After an extended break, Showtime is gearing up to premiere Season 4 of The Affair this Summer. The Affair earned admirers and captivated critics by using a plot device first used in a 1950s Japanese, Rashomon. Basically, it involves a cast full of unreliable narrators where the same event is recounted by several characters providing subjective, alternative, self-serving and contradictory versions of the same experiences of the same incident. Here, The Affair utilizes this tactic while taking an passionate psychological look at matrimony, relationships, and parenthood.
Maura Tierney stars as Helen Solloway, whose husband Noah [Dominic West] has an affair with Alison [Ruth Wilson], a local waitress unhappily married to Cole [Joshua Jackson] and grieving the heartbreaking loss of their baby from a terrible accident. The first season alternated segments between Noah and Alison’s narratives.
Helen appeared to have it all, at least by New York City benchmarks: a smoking hot author husband, four adorable kids, a brownstone in Brooklyn, a pleasant small lifestyle shop, and the anticipation of the next summer holiday joining her wealthy parents at their property in the Hamptons. Soon enough, the smokescreen was extinguished. Helen’s affluent family weren’t supportive; the Hamptons estate was peppered with emotional mines ready to explode; their four cute kids were turning into difficult teenagers; her sexy husband had a wandering eye, and worst of all he acted on it.
It wasn’t until the second season when we were allowed into minds of Helen and Cole.
One of the brightest acting talents to emerge in recent years, Golden Globe winning and Emmy nominated actress, Maura Tierney, is arguably best known for her role on the top rated NBC series ER, on which she starred for 8 seasons. Prior to joining the cast of ER, Tierney spent four years on the critically acclaimed NBC series NewsRadio. More recently, Tierney was seen on the CBS Drama, The Good Wife, as well as the critically acclaimed Rescue Me as the love interest of Dennis Leary's character, and reprised that role for the show's last season. Tierney also starred opposite Rob Morrow on ABC's The Whole Truth and appeared on the big screen opposite industry legends like Anthony Hopkins [Instinct], Al Pacino [Insomnia], John Travolta [Primary Colors] and Jim Carrey [Liar, Liar]. In addition to her long-scrolling IMDb page of 50 projects and counting, this past Spring she made her Broadway debut, starring in Nora Ephron's Lucky Guy, alongside Tom Hanks.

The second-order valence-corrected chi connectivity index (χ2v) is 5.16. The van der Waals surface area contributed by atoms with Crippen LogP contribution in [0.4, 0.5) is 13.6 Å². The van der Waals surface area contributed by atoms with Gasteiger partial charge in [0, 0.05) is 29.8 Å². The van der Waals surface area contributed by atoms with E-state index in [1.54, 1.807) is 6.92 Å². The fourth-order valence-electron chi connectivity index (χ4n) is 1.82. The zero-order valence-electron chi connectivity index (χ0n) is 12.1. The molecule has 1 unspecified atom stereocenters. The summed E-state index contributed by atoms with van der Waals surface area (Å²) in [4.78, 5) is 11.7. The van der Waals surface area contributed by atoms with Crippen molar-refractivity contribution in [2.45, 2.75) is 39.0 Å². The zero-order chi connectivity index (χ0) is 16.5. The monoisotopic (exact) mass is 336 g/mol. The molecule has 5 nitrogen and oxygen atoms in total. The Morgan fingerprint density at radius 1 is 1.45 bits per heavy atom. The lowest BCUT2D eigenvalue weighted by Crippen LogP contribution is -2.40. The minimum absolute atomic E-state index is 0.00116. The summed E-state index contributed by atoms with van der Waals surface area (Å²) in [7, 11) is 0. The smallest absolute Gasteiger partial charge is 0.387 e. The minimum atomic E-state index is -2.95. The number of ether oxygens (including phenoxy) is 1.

We sat down to chat with Maura after her Rogue photo shoot to discover her roots, her passions and what to expect next.
What first attracted you to starting your career as an actor?
In high school, I was always acting in plays. My first attraction was during college when I was majoring in dance. I really wanted to be a dancer. Turns out I didn’t have the body for it. It wasn’t working out for me so I switched to an acting major because I had friends in the drama department.
What advice would you give your younger self?
I would say ‘Don’t worry so much… About EVERYTHING. It’s a giant waste of time.’ Oh and also don’t be so embarrassed all the time… constantly thinking about what people think, you know? Judgment, ugh, what a waste.
Have you progressed in your acting career as you have expected you would?
Well as a profession, unless you write your own stuff, you’re a little bit at the mercy of being hired. I didn’t have a master plan. The only thing I knew, and I knew for sure, was that I wanted to act. I was just fortunate to keep getting calls to work. And at the times when I wasn’t working, I was lucky enough to be surrounded by great talent and I really grew through those experiences.
You’ve been in a lot of great TV and high-brow movies. What have you learned about yourself since becoming a seasoned actress and celebrity?